Hopeful Talent


Open mic nights at Casa Nueva, Donkey Coffee and West End Cider House offer different atmospheres to enjoy performances.

Meghan Morris / For The Post

If You Go:

What: Open Stage and Draft Night

When: 7:30 p.m., Mondays

Where: West End Cider House, 234 W. Washington St.

Admission: Free

If You Go:

What: Open Stage

When: 10 p.m., Wednesdays

Where: Casa Nueva, 6 W. State St.

Admission: Free

If You Go:

What: Musicians’ Open Stage

When: 8 p.m., Thursdays

Where: Donkey Coffee and Espresso, 17 W. Washington St.

Admission: Free

The Casa Nueva stage thrived with several musical acts during its last open mic night before finals week. Everyone was out for the last hoorah before the end of the year. Armed with mixed drinks, many students were there in support of friends who were performing.

Open mic nights allow people a safe space to perform and listen to music without the pressure of perfection. Casa Nueva, Donkey Coffee and Espresso and West End Cider House each put their own spin on open stage acts for different nights of the week.

At Casa Nueva, nearly every genre was covered, from country to rock to jazz, with acoustic guitars. Beyond that, some performers used different instruments such as violin, ukulele and harmonica. A woman even performed some freestyle rap and a Persian song. One man brought his violin-playing friend on stage at the end of his set. They played an instrumental version of “I Walk The Line” by Johnny Cash, and the crowd went wild for the duo.

Bret Anderson, a freshman studying music production at Hocking College, has played music since she was a kid and wants to make a career as a musician. She played one original song called “Something Better,” which is about how a partner helped her let go of past experiences.

She enjoys coming to open mic nights because it’s a fun, casual night out where she can promote her work outside of her circle of friends.

“They’re a way for me to play out and show off my music,” Anderson said.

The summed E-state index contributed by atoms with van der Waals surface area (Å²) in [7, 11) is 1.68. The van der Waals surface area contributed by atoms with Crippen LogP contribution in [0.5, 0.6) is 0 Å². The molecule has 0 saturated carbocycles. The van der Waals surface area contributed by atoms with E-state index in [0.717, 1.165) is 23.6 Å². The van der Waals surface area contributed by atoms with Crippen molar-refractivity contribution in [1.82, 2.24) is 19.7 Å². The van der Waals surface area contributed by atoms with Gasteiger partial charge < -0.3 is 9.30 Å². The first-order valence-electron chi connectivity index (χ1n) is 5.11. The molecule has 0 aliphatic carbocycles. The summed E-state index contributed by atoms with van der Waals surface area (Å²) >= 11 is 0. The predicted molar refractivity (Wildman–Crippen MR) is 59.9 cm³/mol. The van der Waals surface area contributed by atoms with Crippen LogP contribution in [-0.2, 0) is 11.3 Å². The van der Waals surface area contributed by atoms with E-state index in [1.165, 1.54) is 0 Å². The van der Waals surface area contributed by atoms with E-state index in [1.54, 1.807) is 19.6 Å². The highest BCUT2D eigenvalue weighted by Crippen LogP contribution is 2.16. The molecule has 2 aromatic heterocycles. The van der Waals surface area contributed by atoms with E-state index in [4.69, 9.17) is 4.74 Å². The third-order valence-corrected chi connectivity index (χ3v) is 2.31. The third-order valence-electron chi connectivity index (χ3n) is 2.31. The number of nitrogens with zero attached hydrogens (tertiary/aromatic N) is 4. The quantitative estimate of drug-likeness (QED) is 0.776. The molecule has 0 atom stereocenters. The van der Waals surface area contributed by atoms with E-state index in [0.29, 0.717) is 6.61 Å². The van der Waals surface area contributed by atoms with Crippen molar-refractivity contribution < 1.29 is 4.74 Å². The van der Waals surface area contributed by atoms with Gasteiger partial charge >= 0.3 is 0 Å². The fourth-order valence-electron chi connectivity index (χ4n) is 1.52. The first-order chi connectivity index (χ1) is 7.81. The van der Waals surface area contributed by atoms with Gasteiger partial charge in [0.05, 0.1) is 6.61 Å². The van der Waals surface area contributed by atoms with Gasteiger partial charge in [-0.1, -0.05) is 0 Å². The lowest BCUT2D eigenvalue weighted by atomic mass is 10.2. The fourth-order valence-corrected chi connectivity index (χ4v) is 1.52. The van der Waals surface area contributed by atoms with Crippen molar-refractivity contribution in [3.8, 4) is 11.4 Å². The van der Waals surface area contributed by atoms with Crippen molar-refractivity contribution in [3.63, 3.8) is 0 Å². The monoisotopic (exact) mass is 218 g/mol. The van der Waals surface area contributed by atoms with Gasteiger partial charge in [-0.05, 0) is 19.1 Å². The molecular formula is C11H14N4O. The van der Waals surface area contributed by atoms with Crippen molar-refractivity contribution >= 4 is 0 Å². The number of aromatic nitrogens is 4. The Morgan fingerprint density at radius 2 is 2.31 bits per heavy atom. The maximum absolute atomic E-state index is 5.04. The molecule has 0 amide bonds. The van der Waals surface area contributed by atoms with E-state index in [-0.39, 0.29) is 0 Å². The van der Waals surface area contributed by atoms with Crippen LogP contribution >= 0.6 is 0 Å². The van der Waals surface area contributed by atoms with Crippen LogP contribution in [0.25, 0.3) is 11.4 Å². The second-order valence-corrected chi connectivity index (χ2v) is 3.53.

Allison DeWitt, booking manager at Donkey Coffee and Espresso, hosts open mic night at the coffee shop. She said the audience has more attentive listeners than other locations because most people are quietly working on homework.

“It’s more intimate of a setting,” she said.


McKinley Law | FOR THE POST

Chris Biester performs at Casa Nueva for Open Mic Night on Wednesday, April 25, 2018.

DeWitt said Donkey’s stage has been graced with a 16-minute electric guitar solo, Japanese drums and even spoken word that involves instruments. Athens has a very broad music community that practices a range of music genres. The craft really brings people together and helps them communicate, she said.

The attention performers receive can make them anxious about playing, but ultimately they enjoy the appreciation their work gets when people give them a hearty round of applause, DeWitt said.

When there aren’t many people signed up for the night, DeWitt plays some original songs on the piano. She writes about any life experiences that people can relate to including heartbreak and friendship.

Chris Monday, host of the West End Cider House open mic night, has lived in Athens since 2000 and used to host the event at Casa Nueva with a few other people. He wanted to bring the same experience to Cider House at an earlier time for performers who didn’t want to go on late.

Monday tried to create a very laid back atmosphere at the venue. Cider House offers a few seating options, with several lush couches being the closest to where people perform their music and other artforms. He isn’t strict on line-up specifics — having less performers can mean longer sets.

Not many people in the crowd give their full attention to acts, which makes some performers feel more comfortable about playing, Monday said.

“If you have stage fright, this is a great place (to start out),” he said.

Monday wants more students from the Ohio University School of Music to perform at Cider House. He welcomes everyone to bring their musical talent, but wants more variety beyond songs played on acoustic guitar.

Monday said the venues that host open mic nights support each other and even share some of the same performers and audience members.

“That’s why we organize it on different nights,” he said. “We don’t look at it so much as a competition as much as we do a community.”

Development by: Megan Knapp / Digital Production Editor

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